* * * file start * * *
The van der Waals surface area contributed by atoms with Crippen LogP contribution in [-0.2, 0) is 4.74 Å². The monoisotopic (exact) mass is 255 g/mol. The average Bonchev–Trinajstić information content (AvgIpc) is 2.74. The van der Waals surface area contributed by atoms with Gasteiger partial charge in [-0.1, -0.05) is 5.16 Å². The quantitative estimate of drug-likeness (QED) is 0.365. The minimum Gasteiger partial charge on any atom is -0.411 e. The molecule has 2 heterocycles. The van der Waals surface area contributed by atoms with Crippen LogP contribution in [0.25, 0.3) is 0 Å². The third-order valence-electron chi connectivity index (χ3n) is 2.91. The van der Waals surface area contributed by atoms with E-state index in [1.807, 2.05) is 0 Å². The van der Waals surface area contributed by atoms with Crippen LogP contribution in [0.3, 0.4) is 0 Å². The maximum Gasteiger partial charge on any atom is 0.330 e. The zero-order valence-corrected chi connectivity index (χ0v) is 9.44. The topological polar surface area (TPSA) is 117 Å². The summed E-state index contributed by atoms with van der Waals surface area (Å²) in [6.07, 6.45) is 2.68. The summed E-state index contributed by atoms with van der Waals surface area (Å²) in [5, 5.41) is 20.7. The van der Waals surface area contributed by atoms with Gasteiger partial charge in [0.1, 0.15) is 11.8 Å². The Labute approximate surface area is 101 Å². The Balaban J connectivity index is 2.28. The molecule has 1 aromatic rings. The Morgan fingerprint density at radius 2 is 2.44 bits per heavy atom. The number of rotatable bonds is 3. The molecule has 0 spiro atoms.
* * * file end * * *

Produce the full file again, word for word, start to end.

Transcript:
The van der Waals surface area contributed by atoms with Crippen LogP contribution in [-0.2, 0) is 4.74 Å². The monoisotopic (exact) mass is 255 g/mol. The average Bonchev–Trinajstić information content (AvgIpc) is 2.74. The van der Waals surface area contributed by atoms with Gasteiger partial charge in [-0.1, -0.05) is 5.16 Å². The quantitative estimate of drug-likeness (QED) is 0.365. The minimum Gasteiger partial charge on any atom is -0.411 e. The molecule has 2 heterocycles. The van der Waals surface area contributed by atoms with Crippen LogP contribution in [0.25, 0.3) is 0 Å². The third-order valence-electron chi connectivity index (χ3n) is 2.91. The van der Waals surface area contributed by atoms with E-state index in [1.807, 2.05) is 0 Å². The van der Waals surface area contributed by atoms with Crippen LogP contribution in [0.3, 0.4) is 0 Å². The maximum Gasteiger partial charge on any atom is 0.330 e. The zero-order valence-corrected chi connectivity index (χ0v) is 9.44. The topological polar surface area (TPSA) is 117 Å². The summed E-state index contributed by atoms with van der Waals surface area (Å²) in [6.07, 6.45) is 2.68. The summed E-state index contributed by atoms with van der Waals surface area (Å²) in [5, 5.41) is 20.7. The van der Waals surface area contributed by atoms with Gasteiger partial charge in [0.1, 0.15) is 11.8 Å². The Labute approximate surface area is 101 Å². The Balaban J connectivity index is 2.28. The molecule has 1 aromatic rings. The Morgan fingerprint density at radius 2 is 2.44 bits per heavy atom. The number of rotatable bonds is 3. The molecule has 0 spiro atoms.